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Firstly, the Labour Party didn't hang the Parliament. It's called a hung parliament because no party won a majority of seats in the House of Commons. As there are 650 seats in total, a simple majority requires half that number + 1, which makes it 326.

The expression comes from the term "hung jury," when jurors cannot decide on a verdict and a retrial is needed.


The Labour Party can form a government if they can get a working majority either through forming a coalition or through a "confidence and supply" deal.

A coalition is more formal and that the smaller party usually get some ministerial positions in the government, for example the Conservative–Liberal Democrat coalition agreement in 2010 formed a cabinet consisting of ministers from both parties.

A "confidence and supply" deal's less formal and the government technically remains a minority one and the smaller party agrees to support any bills necessary for the government and in return the governments helps them to enact some of their policies.

  • 1
    I like the etymology. Was wondering where the term had come from – Machavity Jun 9 '17 at 13:20
  • @Ganymede Unless you round down... – zibadawa timmy Jun 10 '17 at 2:18
  • Majority means "more than 50%" and is easily confused with "half that number + 1", which is a common mistake, but it's wrong and produces incorrect results. – Ganymede Jun 10 '17 at 16:22
0

A hung parliament is a result of no majority. There are 650 constituencies (geographical area that each individually vote for an MP) in the UK. In parliament, a majority is achieved when the largest party has more seats than all other parties put together, which requires 326 seats. The reason for this is that there are many more liberal parties in the UK Parliament than Conservative, and chances are that during motions that have to carry in parliament that need a majority conservatives will have a hard time passing laws if the Liberal Democrats, Green Party, SNP and Labour all vote against the Tories' motions. This is why it is important that to properly win an election a majority is needed.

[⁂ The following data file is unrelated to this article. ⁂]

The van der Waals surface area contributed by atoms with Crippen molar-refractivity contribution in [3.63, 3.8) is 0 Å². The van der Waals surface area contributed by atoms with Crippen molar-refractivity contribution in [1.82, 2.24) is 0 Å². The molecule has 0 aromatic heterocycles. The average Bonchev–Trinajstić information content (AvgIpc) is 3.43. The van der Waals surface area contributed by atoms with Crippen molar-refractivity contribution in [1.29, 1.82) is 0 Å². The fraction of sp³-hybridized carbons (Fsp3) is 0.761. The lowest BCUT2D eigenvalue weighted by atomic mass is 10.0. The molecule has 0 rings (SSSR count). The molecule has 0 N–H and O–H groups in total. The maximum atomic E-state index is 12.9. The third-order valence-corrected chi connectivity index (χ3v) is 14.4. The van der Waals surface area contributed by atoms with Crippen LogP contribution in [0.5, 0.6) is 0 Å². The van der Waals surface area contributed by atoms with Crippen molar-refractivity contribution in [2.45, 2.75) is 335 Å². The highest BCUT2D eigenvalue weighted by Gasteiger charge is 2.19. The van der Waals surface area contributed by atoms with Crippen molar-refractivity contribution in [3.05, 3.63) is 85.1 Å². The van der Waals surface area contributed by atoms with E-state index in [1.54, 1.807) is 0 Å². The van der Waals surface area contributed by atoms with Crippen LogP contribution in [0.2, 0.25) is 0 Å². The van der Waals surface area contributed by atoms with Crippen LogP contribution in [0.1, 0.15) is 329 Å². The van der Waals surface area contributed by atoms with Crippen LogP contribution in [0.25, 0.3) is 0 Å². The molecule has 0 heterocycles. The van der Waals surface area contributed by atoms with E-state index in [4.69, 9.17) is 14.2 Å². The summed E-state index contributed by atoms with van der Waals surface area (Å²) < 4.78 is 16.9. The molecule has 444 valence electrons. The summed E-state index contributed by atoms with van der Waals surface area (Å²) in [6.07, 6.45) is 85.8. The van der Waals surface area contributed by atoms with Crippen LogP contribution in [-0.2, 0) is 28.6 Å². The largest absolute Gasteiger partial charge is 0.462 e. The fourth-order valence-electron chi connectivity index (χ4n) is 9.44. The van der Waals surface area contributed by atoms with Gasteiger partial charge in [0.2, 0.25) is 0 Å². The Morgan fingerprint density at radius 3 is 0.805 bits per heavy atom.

• 1
    There some errors in terminology here: (1) counties and constituencies are quite separate things; typically, one county contains multiple constituencies. (2) I don't think that "liberal" is the correct word for the non-Conservative parties (apart from the Liberal Democrats, obviously!). Left-wing or left-of-centre could be applied to Labour, LibDems and Greens, and possibly SNP and Plaid Cymru (which are also nationalist). The Northern Ireland parties are more complicated. – Steve Melnikoff Jun 9 '17 at 14:03
  • My bad, counties and constituencies are different – Charlie Jun 9 '17 at 14:28
  • "has as many seats as" should be "has more seats than" – DavidPostill Jun 9 '17 at 15:28
  • Just changed it – Charlie Jun 9 '17 at 18:15
  • And I would characterise labour as liberal, don't know why you would say they aren't. – Charlie Jun 9 '17 at 18:16